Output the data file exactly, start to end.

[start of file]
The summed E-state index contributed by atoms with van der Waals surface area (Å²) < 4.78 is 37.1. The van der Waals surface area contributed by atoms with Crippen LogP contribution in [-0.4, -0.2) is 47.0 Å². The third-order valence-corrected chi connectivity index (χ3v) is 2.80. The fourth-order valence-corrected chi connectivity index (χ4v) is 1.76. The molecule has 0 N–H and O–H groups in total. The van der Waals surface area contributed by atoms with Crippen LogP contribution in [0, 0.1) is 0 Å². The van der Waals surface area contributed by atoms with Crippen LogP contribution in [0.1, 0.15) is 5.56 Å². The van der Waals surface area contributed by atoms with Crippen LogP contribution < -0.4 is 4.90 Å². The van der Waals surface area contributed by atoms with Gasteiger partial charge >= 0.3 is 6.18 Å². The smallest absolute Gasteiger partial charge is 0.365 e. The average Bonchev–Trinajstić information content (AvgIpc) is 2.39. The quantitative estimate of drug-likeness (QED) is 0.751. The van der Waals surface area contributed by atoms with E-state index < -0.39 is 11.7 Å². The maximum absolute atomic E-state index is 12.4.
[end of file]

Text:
The summed E-state index contributed by atoms with van der Waals surface area (Å²) < 4.78 is 37.1. The van der Waals surface area contributed by atoms with Crippen LogP contribution in [-0.4, -0.2) is 47.0 Å². The third-order valence-corrected chi connectivity index (χ3v) is 2.80. The fourth-order valence-corrected chi connectivity index (χ4v) is 1.76. The molecule has 0 N–H and O–H groups in total. The van der Waals surface area contributed by atoms with Crippen LogP contribution in [0, 0.1) is 0 Å². The van der Waals surface area contributed by atoms with Crippen LogP contribution in [0.1, 0.15) is 5.56 Å². The van der Waals surface area contributed by atoms with Crippen LogP contribution < -0.4 is 4.90 Å². The van der Waals surface area contributed by atoms with Gasteiger partial charge >= 0.3 is 6.18 Å². The smallest absolute Gasteiger partial charge is 0.365 e. The average Bonchev–Trinajstić information content (AvgIpc) is 2.39. The quantitative estimate of drug-likeness (QED) is 0.751. The van der Waals surface area contributed by atoms with E-state index < -0.39 is 11.7 Å². The maximum absolute atomic E-state index is 12.4.